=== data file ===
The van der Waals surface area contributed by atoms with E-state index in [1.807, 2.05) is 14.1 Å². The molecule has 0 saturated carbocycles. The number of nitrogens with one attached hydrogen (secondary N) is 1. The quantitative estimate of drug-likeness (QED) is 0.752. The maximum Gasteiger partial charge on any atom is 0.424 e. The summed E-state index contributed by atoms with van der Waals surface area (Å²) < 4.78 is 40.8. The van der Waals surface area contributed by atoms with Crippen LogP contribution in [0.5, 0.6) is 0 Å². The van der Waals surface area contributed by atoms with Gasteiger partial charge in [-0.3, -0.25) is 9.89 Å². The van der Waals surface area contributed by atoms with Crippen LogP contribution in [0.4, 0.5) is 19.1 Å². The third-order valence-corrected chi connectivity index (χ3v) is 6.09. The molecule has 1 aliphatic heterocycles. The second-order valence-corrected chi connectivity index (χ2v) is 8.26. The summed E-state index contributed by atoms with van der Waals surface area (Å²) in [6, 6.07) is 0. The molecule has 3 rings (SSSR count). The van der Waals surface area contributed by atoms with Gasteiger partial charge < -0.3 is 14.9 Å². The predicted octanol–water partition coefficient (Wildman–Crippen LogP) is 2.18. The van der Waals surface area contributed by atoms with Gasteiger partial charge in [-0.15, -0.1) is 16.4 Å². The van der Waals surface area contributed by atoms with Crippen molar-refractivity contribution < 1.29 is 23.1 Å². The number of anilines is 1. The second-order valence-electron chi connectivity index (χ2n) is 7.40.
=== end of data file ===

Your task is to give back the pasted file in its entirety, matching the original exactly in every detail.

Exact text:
The van der Waals surface area contributed by atoms with E-state index in [1.807, 2.05) is 14.1 Å². The molecule has 0 saturated carbocycles. The number of nitrogens with one attached hydrogen (secondary N) is 1. The quantitative estimate of drug-likeness (QED) is 0.752. The maximum Gasteiger partial charge on any atom is 0.424 e. The summed E-state index contributed by atoms with van der Waals surface area (Å²) < 4.78 is 40.8. The van der Waals surface area contributed by atoms with Crippen LogP contribution in [0.5, 0.6) is 0 Å². The van der Waals surface area contributed by atoms with Gasteiger partial charge in [-0.3, -0.25) is 9.89 Å². The van der Waals surface area contributed by atoms with Crippen LogP contribution in [0.4, 0.5) is 19.1 Å². The third-order valence-corrected chi connectivity index (χ3v) is 6.09. The molecule has 1 aliphatic heterocycles. The second-order valence-corrected chi connectivity index (χ2v) is 8.26. The summed E-state index contributed by atoms with van der Waals surface area (Å²) in [6, 6.07) is 0. The molecule has 3 rings (SSSR count). The van der Waals surface area contributed by atoms with Gasteiger partial charge < -0.3 is 14.9 Å². The predicted octanol–water partition coefficient (Wildman–Crippen LogP) is 2.18. The van der Waals surface area contributed by atoms with Gasteiger partial charge in [-0.15, -0.1) is 16.4 Å². The van der Waals surface area contributed by atoms with Crippen molar-refractivity contribution < 1.29 is 23.1 Å². The number of anilines is 1. The second-order valence-electron chi connectivity index (χ2n) is 7.40.